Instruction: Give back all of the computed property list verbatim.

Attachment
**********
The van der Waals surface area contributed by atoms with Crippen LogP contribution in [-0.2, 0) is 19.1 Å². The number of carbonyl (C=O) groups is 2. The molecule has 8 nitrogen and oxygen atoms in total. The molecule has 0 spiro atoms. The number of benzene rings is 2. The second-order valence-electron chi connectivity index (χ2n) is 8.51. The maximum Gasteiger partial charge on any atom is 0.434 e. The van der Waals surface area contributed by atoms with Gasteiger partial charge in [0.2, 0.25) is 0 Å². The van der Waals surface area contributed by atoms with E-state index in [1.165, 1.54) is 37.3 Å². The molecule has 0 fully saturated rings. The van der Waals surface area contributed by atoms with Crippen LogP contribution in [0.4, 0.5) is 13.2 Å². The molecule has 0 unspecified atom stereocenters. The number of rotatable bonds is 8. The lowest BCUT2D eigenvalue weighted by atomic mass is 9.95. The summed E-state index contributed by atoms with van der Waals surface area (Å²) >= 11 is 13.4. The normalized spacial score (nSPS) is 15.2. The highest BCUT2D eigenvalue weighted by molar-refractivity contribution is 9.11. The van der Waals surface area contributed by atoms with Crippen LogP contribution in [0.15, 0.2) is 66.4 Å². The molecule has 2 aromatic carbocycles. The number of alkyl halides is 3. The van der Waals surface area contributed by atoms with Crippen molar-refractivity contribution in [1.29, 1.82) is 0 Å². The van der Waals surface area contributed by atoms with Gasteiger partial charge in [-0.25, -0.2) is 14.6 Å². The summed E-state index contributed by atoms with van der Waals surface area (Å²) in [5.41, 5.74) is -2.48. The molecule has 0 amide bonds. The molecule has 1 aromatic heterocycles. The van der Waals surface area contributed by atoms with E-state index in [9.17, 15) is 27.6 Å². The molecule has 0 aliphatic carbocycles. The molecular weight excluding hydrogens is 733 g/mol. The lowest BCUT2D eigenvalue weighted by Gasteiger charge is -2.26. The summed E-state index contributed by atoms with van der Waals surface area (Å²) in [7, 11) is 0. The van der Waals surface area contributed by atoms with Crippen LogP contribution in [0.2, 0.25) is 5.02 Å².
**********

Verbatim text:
The van der Waals surface area contributed by atoms with Crippen LogP contribution in [-0.2, 0) is 19.1 Å². The number of carbonyl (C=O) groups is 2. The molecule has 8 nitrogen and oxygen atoms in total. The molecule has 0 spiro atoms. The number of benzene rings is 2. The second-order valence-electron chi connectivity index (χ2n) is 8.51. The maximum Gasteiger partial charge on any atom is 0.434 e. The van der Waals surface area contributed by atoms with Gasteiger partial charge in [0.2, 0.25) is 0 Å². The van der Waals surface area contributed by atoms with E-state index in [1.165, 1.54) is 37.3 Å². The molecule has 0 fully saturated rings. The van der Waals surface area contributed by atoms with Crippen LogP contribution in [0.4, 0.5) is 13.2 Å². The molecule has 0 unspecified atom stereocenters. The number of rotatable bonds is 8. The lowest BCUT2D eigenvalue weighted by atomic mass is 9.95. The summed E-state index contributed by atoms with van der Waals surface area (Å²) >= 11 is 13.4. The normalized spacial score (nSPS) is 15.2. The highest BCUT2D eigenvalue weighted by molar-refractivity contribution is 9.11. The van der Waals surface area contributed by atoms with Crippen LogP contribution in [0.15, 0.2) is 66.4 Å². The molecule has 2 aromatic carbocycles. The number of alkyl halides is 3. The van der Waals surface area contributed by atoms with Crippen molar-refractivity contribution in [1.29, 1.82) is 0 Å². The van der Waals surface area contributed by atoms with Gasteiger partial charge in [-0.25, -0.2) is 14.6 Å². The summed E-state index contributed by atoms with van der Waals surface area (Å²) in [5.41, 5.74) is -2.48. The molecule has 0 amide bonds. The molecule has 1 aromatic heterocycles. The van der Waals surface area contributed by atoms with E-state index in [9.17, 15) is 27.6 Å². The molecule has 0 aliphatic carbocycles. The molecular weight excluding hydrogens is 733 g/mol. The lowest BCUT2D eigenvalue weighted by Gasteiger charge is -2.26. The summed E-state index contributed by atoms with van der Waals surface area (Å²) in [7, 11) is 0. The van der Waals surface area contributed by atoms with Crippen LogP contribution in [0.2, 0.25) is 5.02 Å².